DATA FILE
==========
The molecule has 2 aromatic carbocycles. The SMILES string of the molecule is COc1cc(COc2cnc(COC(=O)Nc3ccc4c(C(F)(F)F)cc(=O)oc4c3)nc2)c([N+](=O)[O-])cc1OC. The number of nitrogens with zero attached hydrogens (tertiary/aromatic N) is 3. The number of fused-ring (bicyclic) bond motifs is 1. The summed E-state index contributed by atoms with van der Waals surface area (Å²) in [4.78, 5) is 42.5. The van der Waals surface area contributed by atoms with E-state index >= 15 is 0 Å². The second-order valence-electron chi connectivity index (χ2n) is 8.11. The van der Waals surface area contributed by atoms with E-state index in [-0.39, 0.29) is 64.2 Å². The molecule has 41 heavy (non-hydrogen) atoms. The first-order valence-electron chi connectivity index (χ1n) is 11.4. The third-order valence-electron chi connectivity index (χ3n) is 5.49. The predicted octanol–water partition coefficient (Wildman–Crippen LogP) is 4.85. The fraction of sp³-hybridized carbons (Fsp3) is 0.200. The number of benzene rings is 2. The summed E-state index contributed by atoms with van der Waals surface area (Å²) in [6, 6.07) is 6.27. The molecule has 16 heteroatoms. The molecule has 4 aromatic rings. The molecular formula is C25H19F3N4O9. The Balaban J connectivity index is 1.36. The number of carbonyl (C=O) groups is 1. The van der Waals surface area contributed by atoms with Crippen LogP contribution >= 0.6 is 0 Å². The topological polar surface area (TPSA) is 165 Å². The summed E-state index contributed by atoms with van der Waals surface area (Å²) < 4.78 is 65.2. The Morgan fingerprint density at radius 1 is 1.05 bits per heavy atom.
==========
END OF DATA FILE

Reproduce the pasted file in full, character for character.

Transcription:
The molecule has 2 aromatic carbocycles. The SMILES string of the molecule is COc1cc(COc2cnc(COC(=O)Nc3ccc4c(C(F)(F)F)cc(=O)oc4c3)nc2)c([N+](=O)[O-])cc1OC. The number of nitrogens with zero attached hydrogens (tertiary/aromatic N) is 3. The number of fused-ring (bicyclic) bond motifs is 1. The summed E-state index contributed by atoms with van der Waals surface area (Å²) in [4.78, 5) is 42.5. The van der Waals surface area contributed by atoms with E-state index >= 15 is 0 Å². The second-order valence-electron chi connectivity index (χ2n) is 8.11. The van der Waals surface area contributed by atoms with E-state index in [-0.39, 0.29) is 64.2 Å². The molecule has 41 heavy (non-hydrogen) atoms. The first-order valence-electron chi connectivity index (χ1n) is 11.4. The third-order valence-electron chi connectivity index (χ3n) is 5.49. The predicted octanol–water partition coefficient (Wildman–Crippen LogP) is 4.85. The fraction of sp³-hybridized carbons (Fsp3) is 0.200. The number of benzene rings is 2. The summed E-state index contributed by atoms with van der Waals surface area (Å²) in [6, 6.07) is 6.27. The molecule has 16 heteroatoms. The molecule has 4 aromatic rings. The molecular formula is C25H19F3N4O9. The Balaban J connectivity index is 1.36. The number of carbonyl (C=O) groups is 1. The van der Waals surface area contributed by atoms with Crippen LogP contribution >= 0.6 is 0 Å². The topological polar surface area (TPSA) is 165 Å². The summed E-state index contributed by atoms with van der Waals surface area (Å²) < 4.78 is 65.2. The Morgan fingerprint density at radius 1 is 1.05 bits per heavy atom.